The State of Risk Alignment – Alliances Growing Between IT Security and IRM | NAVEX Global


As business risks abound, including escalating cybersecurity attacks, the impact of rapid technological advancements, and increasing regulations, there are healthy ways to uncover and mitigate risk.

Organizations are moving away from a siled approach to reducing operational risk. Instead, they find success with an Integrated Risk Management (IRM) strategy.

MRI brings more data and business intelligence into the equation. By integrating risk intelligence with business intelligence, IRM reduces uncertainty and improves business decision making.

To understand the full extent of risk, proactive organizations need a comprehensive view of departments, technology, and processes to determine their top risks and how best to manage them, whether to avoid their implications or generate of value and determine the desirability.

NAVEX Global’s recent survey of IT security professionals asked about the state of risk alignment in their organizations. Respondents indicated that IT and cybersecurity risks are generally seen as part of their organization’s overall risk profile. In fact, 95% said their organizations include cybersecurity in their IRM approach.

Breakdown by industry

Sectors that rated the “strong” collaboration between IT security, operational risk management and the compliance function include banking and finance (97%), healthcare (96%), engineering and manufacturing ( 90%) and 78% in science and pharmacy. This research is not necessarily surprising, as empirical evidence indicates that these industries are the most targeted by threat actors and attackers.

Financial services

According to the Boston Consulting Group (BCG) report, cyber attacks hit financial services companies 300 times more often than other companies. A cyberattack on a bank can devastate its customers and systems, and a cyberattack on the US Treasury (which SolarWinds dangerously nearly hit) could bring the country down.

Health care

As the healthcare sector continues to deliver life-saving services while improving treatment and patient care with new technologies, threat actors seek to exploit vulnerabilities associated with these continuing changes. According to the HIPAA Journal’s May 2021 Healthcare Data Breach report, May was the worst month of the year for severity of breaches, with 6,535,130 health records violated .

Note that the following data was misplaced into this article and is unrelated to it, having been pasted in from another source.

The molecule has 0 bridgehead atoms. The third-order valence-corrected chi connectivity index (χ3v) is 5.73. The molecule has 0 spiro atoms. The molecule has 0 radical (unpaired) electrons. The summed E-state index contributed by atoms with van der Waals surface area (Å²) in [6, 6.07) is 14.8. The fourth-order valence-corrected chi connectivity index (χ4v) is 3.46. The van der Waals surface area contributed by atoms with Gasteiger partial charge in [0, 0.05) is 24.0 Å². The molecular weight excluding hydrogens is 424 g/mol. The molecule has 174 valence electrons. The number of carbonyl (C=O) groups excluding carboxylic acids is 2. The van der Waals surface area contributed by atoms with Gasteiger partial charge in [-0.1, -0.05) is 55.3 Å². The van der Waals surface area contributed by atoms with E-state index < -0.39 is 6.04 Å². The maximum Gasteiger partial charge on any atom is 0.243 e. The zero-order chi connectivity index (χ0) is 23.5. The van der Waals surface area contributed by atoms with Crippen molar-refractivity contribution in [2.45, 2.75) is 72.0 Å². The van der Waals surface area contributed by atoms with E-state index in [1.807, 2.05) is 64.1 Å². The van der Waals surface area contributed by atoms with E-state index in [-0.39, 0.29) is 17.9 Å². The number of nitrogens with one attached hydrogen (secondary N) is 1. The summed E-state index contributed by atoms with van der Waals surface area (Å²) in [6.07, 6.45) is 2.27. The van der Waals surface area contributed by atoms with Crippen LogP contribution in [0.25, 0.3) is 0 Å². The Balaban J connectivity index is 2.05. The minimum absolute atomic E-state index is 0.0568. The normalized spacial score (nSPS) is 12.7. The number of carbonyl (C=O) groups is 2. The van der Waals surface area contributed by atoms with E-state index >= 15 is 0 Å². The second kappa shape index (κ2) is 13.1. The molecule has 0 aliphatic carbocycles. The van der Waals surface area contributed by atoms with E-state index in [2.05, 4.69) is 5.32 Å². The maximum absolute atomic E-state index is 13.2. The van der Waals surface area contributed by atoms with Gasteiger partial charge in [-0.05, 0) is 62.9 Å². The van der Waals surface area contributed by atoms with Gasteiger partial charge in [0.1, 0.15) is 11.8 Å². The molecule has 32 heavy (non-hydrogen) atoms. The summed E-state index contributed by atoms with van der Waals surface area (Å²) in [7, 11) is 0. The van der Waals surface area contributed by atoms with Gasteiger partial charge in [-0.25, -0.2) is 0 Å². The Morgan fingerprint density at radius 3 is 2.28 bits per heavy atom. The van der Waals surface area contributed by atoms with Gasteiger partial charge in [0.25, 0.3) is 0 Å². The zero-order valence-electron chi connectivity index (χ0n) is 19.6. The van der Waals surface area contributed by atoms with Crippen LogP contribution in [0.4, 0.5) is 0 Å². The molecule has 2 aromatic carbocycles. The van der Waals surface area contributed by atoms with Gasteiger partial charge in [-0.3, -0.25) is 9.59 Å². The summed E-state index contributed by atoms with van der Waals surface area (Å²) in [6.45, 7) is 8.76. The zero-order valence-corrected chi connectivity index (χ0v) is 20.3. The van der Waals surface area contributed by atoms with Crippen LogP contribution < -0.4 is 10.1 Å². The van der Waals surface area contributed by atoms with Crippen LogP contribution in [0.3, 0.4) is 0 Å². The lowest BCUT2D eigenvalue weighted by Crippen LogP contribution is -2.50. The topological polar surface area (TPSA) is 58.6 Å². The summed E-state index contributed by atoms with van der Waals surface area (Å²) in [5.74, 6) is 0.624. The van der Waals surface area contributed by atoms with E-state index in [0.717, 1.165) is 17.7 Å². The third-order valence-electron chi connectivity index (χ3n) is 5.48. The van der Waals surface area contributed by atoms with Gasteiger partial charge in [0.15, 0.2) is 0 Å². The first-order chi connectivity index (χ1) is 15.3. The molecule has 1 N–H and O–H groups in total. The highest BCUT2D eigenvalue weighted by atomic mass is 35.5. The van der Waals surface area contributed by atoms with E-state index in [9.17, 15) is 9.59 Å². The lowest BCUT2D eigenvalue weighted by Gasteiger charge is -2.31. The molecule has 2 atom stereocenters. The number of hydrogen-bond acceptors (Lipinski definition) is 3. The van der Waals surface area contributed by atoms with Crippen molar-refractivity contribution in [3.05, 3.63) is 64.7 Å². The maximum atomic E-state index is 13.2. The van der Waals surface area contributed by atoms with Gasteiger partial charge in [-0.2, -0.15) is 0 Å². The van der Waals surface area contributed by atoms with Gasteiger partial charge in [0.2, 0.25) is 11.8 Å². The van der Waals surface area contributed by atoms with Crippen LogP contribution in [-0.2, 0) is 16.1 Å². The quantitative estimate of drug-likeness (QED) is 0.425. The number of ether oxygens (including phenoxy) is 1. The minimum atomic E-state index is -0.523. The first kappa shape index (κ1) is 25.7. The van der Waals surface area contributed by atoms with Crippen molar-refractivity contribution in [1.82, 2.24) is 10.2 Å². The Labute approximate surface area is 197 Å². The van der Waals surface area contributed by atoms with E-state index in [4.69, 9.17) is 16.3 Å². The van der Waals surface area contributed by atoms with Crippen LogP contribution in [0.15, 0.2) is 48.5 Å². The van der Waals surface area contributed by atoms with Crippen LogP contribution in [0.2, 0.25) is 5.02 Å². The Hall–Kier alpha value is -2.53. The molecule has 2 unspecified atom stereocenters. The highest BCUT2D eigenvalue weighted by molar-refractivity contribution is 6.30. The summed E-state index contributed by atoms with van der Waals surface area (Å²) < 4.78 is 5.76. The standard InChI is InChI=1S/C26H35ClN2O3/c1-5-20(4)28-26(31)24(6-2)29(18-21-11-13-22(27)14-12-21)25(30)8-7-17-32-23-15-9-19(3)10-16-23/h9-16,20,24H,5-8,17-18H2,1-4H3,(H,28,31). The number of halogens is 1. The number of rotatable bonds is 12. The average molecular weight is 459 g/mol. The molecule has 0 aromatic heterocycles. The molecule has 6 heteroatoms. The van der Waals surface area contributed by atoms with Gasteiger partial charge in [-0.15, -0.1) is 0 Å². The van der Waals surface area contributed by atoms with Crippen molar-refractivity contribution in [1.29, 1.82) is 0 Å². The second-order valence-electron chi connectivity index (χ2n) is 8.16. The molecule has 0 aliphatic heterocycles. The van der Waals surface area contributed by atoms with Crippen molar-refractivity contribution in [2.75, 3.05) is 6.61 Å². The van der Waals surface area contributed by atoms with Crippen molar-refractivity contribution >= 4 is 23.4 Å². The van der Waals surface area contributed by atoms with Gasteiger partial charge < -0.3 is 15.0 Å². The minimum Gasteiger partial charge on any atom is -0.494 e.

Trends such as the Industrial Internet of Things (IIoT) are pushing manufacturing plants to facilitate more connections between the world of physical processes and the Internet. Unfortunately, this connectivity exposes previously isolated operational environments to cyberthreats. According to the Manufacturers Alliance for Productivity and Innovation (MAPI), 40% of manufacturing companies suffered a cyberattack last year.


The average cost of a data breach in the pharmaceutical industry is $ 5 million, according to

IBM Cost of a Data Breach report, 2020. The Ponemon Institute reports that it takes an average of 257 days to identify and contain a breach in the pharmaceutical industry. In addition, a major effort stands out for the pharmaceutical supply chain – the COVID-19 vaccine. Experts have warned that the vaccine manufacturing and distribution process has several vulnerabilities. Experts have warned that the vaccine manufacturing and distribution process has several vulnerabilities.

Simple steps to take today

Create a safety-conscious culture: The easiest entry point for a cyber threat is a single person. Texts, voicemails, phishing, and other social engineering attacks that take advantage of the fact that humans are “human” and are more likely to be exploited when an organization does not maintain regular training, awareness, and a secure network. Teach employees to understand cyber threats and best practices to protect confidential information and critical systems. A security awareness program encourages and enables employees to take an active role in your overall security strategy. Forrester research suggests that 70% of breaches are due to employee lack of cybersecurity awareness.

Data backup: Regularly back up data and separate it from the production environment. For example, in the event of a ransomware attack, the victim can recover encrypted information from a tested backup. Keep in mind that any data corruption is copied along with it, so a solid collection of backups dating back as far as viable or to the last “known good” condition is best practice.

Make a plan: Now prepare for what to do in case of a violation and practice performing it. Make sure you have a plan for what to do with your data in the event of an incident. An incident response plan should take into account the immediate actions that a business needs to take. This plan may include shutting down or locking down your computer systems, moving your information to a backup site, or physically removing critical documents and sensitive equipment.

Learn More Steps to Developing an MRI Program

See the original article on risk and compliance issues


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